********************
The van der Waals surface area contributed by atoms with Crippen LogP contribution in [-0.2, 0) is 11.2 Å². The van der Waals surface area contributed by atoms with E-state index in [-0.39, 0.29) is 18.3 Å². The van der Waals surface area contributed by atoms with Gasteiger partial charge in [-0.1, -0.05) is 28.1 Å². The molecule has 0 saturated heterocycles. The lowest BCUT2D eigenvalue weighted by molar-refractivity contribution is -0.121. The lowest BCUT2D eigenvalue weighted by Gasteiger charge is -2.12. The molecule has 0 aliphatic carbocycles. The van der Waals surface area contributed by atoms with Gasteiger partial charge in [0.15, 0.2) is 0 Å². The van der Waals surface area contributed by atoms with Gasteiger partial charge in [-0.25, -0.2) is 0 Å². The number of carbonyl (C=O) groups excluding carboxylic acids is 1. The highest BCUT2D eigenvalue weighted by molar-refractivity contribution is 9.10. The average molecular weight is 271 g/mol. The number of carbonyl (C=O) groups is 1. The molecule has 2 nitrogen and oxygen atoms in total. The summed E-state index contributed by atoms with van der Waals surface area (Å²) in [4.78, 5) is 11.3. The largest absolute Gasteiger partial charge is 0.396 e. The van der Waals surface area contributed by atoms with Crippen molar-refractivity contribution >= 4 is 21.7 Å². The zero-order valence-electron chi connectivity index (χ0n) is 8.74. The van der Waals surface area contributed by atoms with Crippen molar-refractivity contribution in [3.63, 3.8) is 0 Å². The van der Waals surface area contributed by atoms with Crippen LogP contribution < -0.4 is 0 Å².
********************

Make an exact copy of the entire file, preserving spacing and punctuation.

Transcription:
The van der Waals surface area contributed by atoms with Crippen LogP contribution in [-0.2, 0) is 11.2 Å². The van der Waals surface area contributed by atoms with E-state index in [-0.39, 0.29) is 18.3 Å². The van der Waals surface area contributed by atoms with Gasteiger partial charge in [-0.1, -0.05) is 28.1 Å². The molecule has 0 saturated heterocycles. The lowest BCUT2D eigenvalue weighted by molar-refractivity contribution is -0.121. The lowest BCUT2D eigenvalue weighted by Gasteiger charge is -2.12. The molecule has 0 aliphatic carbocycles. The van der Waals surface area contributed by atoms with Gasteiger partial charge in [0.15, 0.2) is 0 Å². The van der Waals surface area contributed by atoms with Gasteiger partial charge in [-0.25, -0.2) is 0 Å². The number of carbonyl (C=O) groups excluding carboxylic acids is 1. The highest BCUT2D eigenvalue weighted by molar-refractivity contribution is 9.10. The average molecular weight is 271 g/mol. The number of carbonyl (C=O) groups is 1. The molecule has 2 nitrogen and oxygen atoms in total. The summed E-state index contributed by atoms with van der Waals surface area (Å²) in [4.78, 5) is 11.3. The largest absolute Gasteiger partial charge is 0.396 e. The van der Waals surface area contributed by atoms with Crippen molar-refractivity contribution >= 4 is 21.7 Å². The zero-order valence-electron chi connectivity index (χ0n) is 8.74. The van der Waals surface area contributed by atoms with Crippen molar-refractivity contribution in [3.63, 3.8) is 0 Å². The van der Waals surface area contributed by atoms with Crippen LogP contribution < -0.4 is 0 Å².